Harry grabbed an empty gym bag from the closet and tossed it on the bed. “We’re getting out of here.”
“Yeah?” James knew his partner well enough to know that when Harry made a statement like that, he already had a destination in mind. “Where are we heading?”
“We’re taking the bikes to California.” A couple of sweatshirts and some jeans joined the .44 Mag in the bag. “I know a place called Fawnskin. It’s near Big Bear.” The place was quiet, secluded, and far away from the packs of shooters now crawling the area outside like hungry ants around the Pen Men’s compound. “You’ll like it.”
After last week’s hit cancellation, the boys thought they’d be in for a nice quiet week, but nooooo. James just had to come up with the brilliant idea of a gun giveaway Everyone had grabbed what they could get their hands on and had been taking shots at the boys’ home for days.
“I’m so there,” James packed his own gear and they headed out.
A few hours later, Harry flipped the kickstand down with his heel and cut the engine on the black and red VTX. “Nice place.”
“Mmhm.” James approved. The whole area had that old west feel with its single road, the large red building trimmed in gingerbread, and the saloon-style façade. The empty Hog’s Haven, a defunct biker bar, waited for the boys to revive it.
This week’s hit is Fawnskin Flyer, a community blog started by GG as a joke.
GG’s About page says it all:
You see, small town living in a rural and rustic mountain town is…errr, colorful.
The main focus around town seems to be on the local gossip. Soon after moving here, I found myself shaking my head over the daily abundance of tall tales–and let’s not forget about amusing antics of the locals and visitors either.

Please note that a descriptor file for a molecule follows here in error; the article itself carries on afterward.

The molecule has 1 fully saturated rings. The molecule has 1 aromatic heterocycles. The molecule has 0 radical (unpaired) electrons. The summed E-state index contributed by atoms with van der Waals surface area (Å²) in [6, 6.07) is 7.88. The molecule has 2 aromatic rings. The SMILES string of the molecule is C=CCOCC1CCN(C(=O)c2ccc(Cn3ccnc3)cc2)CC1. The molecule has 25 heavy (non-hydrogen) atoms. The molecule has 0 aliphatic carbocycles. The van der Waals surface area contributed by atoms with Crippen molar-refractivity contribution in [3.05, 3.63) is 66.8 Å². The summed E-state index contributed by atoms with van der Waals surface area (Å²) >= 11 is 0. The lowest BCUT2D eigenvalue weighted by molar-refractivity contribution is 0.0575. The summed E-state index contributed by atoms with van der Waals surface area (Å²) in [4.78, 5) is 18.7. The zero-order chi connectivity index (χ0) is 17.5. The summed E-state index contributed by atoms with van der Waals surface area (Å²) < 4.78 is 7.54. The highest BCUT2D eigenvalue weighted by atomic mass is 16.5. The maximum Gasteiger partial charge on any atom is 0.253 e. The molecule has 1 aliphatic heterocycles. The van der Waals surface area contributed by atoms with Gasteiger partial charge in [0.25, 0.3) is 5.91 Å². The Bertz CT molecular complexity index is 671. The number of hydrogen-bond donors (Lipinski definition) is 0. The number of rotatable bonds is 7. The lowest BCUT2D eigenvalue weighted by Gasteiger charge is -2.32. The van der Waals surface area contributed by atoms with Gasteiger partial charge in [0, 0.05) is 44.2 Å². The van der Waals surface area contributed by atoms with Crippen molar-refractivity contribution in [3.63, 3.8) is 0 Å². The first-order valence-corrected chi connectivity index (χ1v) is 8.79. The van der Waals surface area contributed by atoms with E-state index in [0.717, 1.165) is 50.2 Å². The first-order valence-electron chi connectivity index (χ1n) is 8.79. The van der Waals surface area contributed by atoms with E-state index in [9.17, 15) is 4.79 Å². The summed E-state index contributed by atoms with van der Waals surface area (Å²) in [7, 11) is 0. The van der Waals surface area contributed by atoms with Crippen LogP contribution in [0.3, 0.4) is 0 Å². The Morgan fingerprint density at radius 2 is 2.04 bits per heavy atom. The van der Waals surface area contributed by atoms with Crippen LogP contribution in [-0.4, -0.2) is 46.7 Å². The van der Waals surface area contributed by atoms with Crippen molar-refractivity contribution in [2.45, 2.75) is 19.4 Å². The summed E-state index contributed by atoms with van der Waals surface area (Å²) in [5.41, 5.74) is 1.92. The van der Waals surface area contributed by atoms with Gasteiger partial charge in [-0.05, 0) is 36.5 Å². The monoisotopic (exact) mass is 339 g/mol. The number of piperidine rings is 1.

Wouldn’t you know, I found myself telling everyone that someone should start a gossip rag.
Jamie’s boots hit the dusty ground and he walked around slowly, eyeing the place hungrily. “This looks like a place I can kick back and get use to,” he nodded. “Something’s missing, though.”
“Not really missing,” Harry shoved his keys in his pocket and joined James. “It could just be much more than it is. See those boxed-in borders?” He pointed to the building’s main sign, where red and green trim took over. “If that were full of image, it would look more lush and rich. Homey.”
“Plus, they were going for some kind of bevel effect at the top of that banner sign,” he slapped the dust from his gloves and tucked them in his back pocket. “Makes it look like a chunk of the banner is missing, though.”
Something fun could be done with the town’s sign too, such as making it a 3D part of the header instead of a chopped-off image. (James thinks the sign is a little small and hard to read, too.)
Spruce up the full banner with a few touches of rustic texture, like bits of leather and weathered wood, and make it work nicely for an impact as opposed to having the solid red and green blocks of color.
“There is too something missing,” James pointed accusingly. “See?”
“See what?” Harry squinted against the sun.
“Exactly.” There wasn’t a tagline in site. “If you hadn’t told me what this place was, I wouldn’t be sure if it was a resort, a luxury hotel, a newspaper blog or what.”
And that’s a problem. A small tagline that says something as simple as, “The Fawnskin, CA community blog for all the great gab,” would’ve helped a great deal. To the average person, it looks like this site is one for a hotel, especially with the ads and links on the right.
“At least there’s no mistaking where to go next.” James pulled the building’s main door open and took a peek. The signs were nice and clear, a little plain though with the white on green. Still, navigating this place wouldn’t be a problem. “Hey. They even have the weather. Sunny and clear tomorrow. Want to go hiking?”